BREAKING THE BOUNDARIES OF JEWELLERY DESIGN: AN INTERVIEW WITH LCF STUDENT, CHING-HUI YANG

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1. When did you first discover that you wanted to be a jewellery designer ?

I would have to say during the course of my CCW foundation, where I was inspired by art & design in every way, from the research to the idea development. I am influenced by a book which I have read called New Directions In Jewellery where I came to discover designers who are pushing the boundaries of traditional jewellery design. One of the articles in this book by Caroline Broadhead, entitled 'A PART/ APART' encouraged me to look deeply into ideas of supporting and extending the body.

2. What does jewellery mean to you ?

I am eager to explore different materials, skills and modes to challenge boundaries of what defines jewellery. I always get a lot of inspiration from investigating people. I am interested in focusing on the relationship between body, object and the absence of an object. For me, jewellery design can be a new way to explore new methods of relating awareness of the body and emotion.

 

I am interested in focusing on the relationship between body, object and the absence of an object. For me, jewellery design can be a new way to explore new methods of relating awareness of the body and emotion. "

 

3. For your final major project, you explored psychosocial adjustment problems among people with acquired disabilities. How did you come to be fascinated by this and how does that translate in your collection ?

My aunt had polio as a child and spent the rest of her life in a wheelchair. She told me it took a long time for her to get used to this impairment and to accept her appearance. That is why I want to explore the feelings of people with acquired disability. In the beginning, I created different textures and asked people what emotion they associated with each one – essentially because I think emotional communication is an organ of the emotional needs of recurrent acts. At the same time, people with and without disability are enabled to have emotional communication through these textures. I analyzed the results of different textures that people associated with each emotion, and used these textures to design my jewellery collection.

4.  What materials and techniques do you favor ?

While working on my final major project 'Im- Perfect', I became addicted to the process of 3D printing which affect almost every aspect of the industry and our personal lives. Design has already changed. Digital artists are creating magnificent pieces that seem almost impossible to have been made by traditional methods. Every design can be possible through this technology.  However, I believe traditional methods and high technologies are not opposite, they could be complementarity. For me, finding their balance could be a trend in the future.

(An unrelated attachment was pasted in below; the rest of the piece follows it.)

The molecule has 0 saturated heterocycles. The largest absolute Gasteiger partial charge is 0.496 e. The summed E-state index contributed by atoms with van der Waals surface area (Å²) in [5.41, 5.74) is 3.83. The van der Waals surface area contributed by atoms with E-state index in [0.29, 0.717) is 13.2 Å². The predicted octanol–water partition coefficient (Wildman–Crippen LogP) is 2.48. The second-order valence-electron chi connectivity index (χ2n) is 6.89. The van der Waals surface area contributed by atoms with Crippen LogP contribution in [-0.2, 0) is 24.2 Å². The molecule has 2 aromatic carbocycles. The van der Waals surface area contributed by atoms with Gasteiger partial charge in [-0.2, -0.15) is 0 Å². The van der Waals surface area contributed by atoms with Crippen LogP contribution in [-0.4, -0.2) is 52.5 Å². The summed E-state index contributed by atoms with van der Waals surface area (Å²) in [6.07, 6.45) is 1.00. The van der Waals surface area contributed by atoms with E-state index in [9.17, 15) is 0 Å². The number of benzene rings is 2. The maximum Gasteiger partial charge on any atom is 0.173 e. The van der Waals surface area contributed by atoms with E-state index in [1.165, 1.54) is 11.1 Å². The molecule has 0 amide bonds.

" However, I believe traditional methods and high technologies are not opposite, they could be complementarity. For me, finding their balance could be a trend in the future. "

 

5.  Describe the kind of person you see wearing your jewellery ?

I always get a lot of inspiration from human emotion and behavior, because I think jewellery can be a way of communicating emotion between people. I think emotion is a most fundamental and clearest part of what it means to be human, so all of my pieces are unisex jewellery. I think people who love conceptual jewellery and like to challenge the definition of jewellery design could be my target customer.

 

I always get a lot of inspiration from human emotion and behavior, because I think jewellery can be a way of communicating emotion between people. I think emotion is a most fundamental and clearest part of what it means to be human, so all of my pieces are unisex jewellery. "

 

6. Who are your favorite designers ?

Iris Van Herpen is always my muse, because I like to explore new methods of relating awareness of the body. She stands for mutuality between craftsmanship and innovation in technique and materials. She forces fashion to the extreme contradiction between beauty and regeneration.

7. Tell us your version of a day in the life of an LCF student.

You can meet a lot of creative people from different courses in LCF everyday, and you can get a lot of inspiration from them. Tutors always help me to challenge the definition of fashion jewellery, and expand my horizons on fashion jewellery which could be everything relating to awareness of the body, and you can get a lots of inspiration from them. The course is quite intensive, but I really enjoyed it.

 

8. Do you have any plans to start your own label ?

Yes. I want to get more work experience in the fashion industry to learn how to run a studio.  After that, I hope I can have my own jewellery studio.

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